They turned the series into a top five with the home ice feature shifting to Rogers Place.
They scored 13 goals (11 of which are calculated) against the Calgary star in two games.
They made four goals twice in two games, sowing the seed so deep in Calgary’s head that no lead for them would ever be safe.
They make it very clear that Flames doesn’t have an answer for Conor McDavid, mostly because there isn’t one.
After a 9-6 loss in Game 1 and an early 2-0 deficit in Game 2 made it look as if the Oilers were on top against Calgary, it suddenly looked like Edmonton’s advantage after a spirited 5-3 comeback on Friday. .
As Michael Scott of The Office said so eloquently when the company’s power struggle turned in his favour: “Okay, well, well, how’s the turntables.”
“We’re all happy to split up in Calgary, especially after the first game,” said Leon Driesitl, whose breakaway goal was a slasher in a Game 2 victory that changed everything. “We are very happy to be going home with a breakup.
“We had a good game on Friday and we still think we haven’t played our best yet. We are looking forward to doing that on Sunday.”
There’s nothing like game-to-game momentum in the playoffs – the LA Kings won twice in a row after losing 6-0, 8-2 – but fighting back to win Game 2 completely changes the energy in this series.
It takes the Oilers off the Endangered Species list (teams who are behind 2-0 lose the series 80 percent of the time) and puts them on par with the Big Bad Flames.
“After the first game, we knew we had to be better,” said Edmonton defender Evan Bouchard, who is growing by leaps and bounds in these playoffs.
“And we knew we would be better. I think it showed up in Game 2. It’s a learning process. It’s a long streak, you play the same team over and over and things will change. We changed Game 2 and got a bonus.”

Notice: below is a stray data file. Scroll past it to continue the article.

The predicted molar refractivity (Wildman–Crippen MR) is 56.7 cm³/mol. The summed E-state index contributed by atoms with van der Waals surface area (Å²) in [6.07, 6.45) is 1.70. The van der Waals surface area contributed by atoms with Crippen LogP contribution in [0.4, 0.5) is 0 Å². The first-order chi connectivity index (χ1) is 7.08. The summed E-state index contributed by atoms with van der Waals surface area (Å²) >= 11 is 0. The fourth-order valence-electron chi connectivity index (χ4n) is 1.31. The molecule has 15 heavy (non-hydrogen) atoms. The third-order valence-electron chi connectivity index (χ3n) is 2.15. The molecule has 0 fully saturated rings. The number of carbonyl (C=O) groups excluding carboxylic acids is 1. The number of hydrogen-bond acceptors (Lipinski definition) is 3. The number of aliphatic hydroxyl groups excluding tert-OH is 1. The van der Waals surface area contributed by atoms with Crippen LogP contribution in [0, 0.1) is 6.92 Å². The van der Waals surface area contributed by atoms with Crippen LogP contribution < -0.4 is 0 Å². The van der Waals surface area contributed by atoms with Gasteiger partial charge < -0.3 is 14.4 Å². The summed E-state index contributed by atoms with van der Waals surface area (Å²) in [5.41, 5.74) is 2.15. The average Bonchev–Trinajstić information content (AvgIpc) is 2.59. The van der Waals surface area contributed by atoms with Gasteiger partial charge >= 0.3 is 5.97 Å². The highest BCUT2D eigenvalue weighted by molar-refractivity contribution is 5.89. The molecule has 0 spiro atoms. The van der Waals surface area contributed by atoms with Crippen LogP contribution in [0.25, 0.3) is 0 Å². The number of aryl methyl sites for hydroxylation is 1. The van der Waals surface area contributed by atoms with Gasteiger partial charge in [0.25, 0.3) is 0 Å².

Edmonton’s ability to pull off the canvas has made for some attractive plays. They came back from 6-2 to tie 6-6 in the first game and used another four-goal streak to turn their 3-1 down to 5-3 on Friday.
Coming back like that, on the road, is an impressive post-season display for a team that, prior to this season, had not won a playoff tour since 2017.
“I really liked the level of our perseverance to find a way to win,” said coach Jay Woodcroft. “It’s finding a way to make time out of the year.
“We won the Friday night game where we scored two called up again. We found a way to win the game. How often does that happen?”
not very much. But, when a team never says quit, and is led by a leader who can take on a task alone, this game is never over.
“We have a lot of characters in our group,” said Drysittle. “We know we can score. We know we can get back to the games.”
They also have a knack for learning from their mistakes and being better the next time the disc goes down, which is why they haven’t lost three games in a row in regulation or overtime since mid-January.
“Game 1 was about the level of competition and willingness to play, not pushing the pucks,” Draisaitl said. “That’s something that was a lot better in Game 2 for us.”
Leading 3-1 in the second half at home and poised to dominate the 2-0 series, the Flames know they let one of them slip. They are now face to face with an opponent the game is improving.
“It felt like we invited them back to him,” said Rasmus Anderson, the fire defender. “Especially after the match started.”
The Oilers are definitely back, and they love every minute of it.
“It’s fun,” said Draisaitl. “It’s the battle of Alberta. Both cities are very intense about it and who knows when this will happen again. This is a great time for both teams and for both cities.”
The series lives up to the hype, which seemed almost impossible considering the amount of hype. But, now that the Oilers have taken their stand, have stolen the home ice advantage and shown they can win this thing, it’s hard to imagine it wouldn’t get any hotter.
For a team Oilers who have spent an entire season weathering adversity and silencing skeptics, the heat is good for them. They say they are ready for anything.
“In those times, you’re learning from each other,” Woodcroft said. “You get to know the capabilities of people in stressful situations. Most importantly, you know we have the people who can get the job done.
“If we work together and play towards a certain kind of identity, we think we have what it takes.”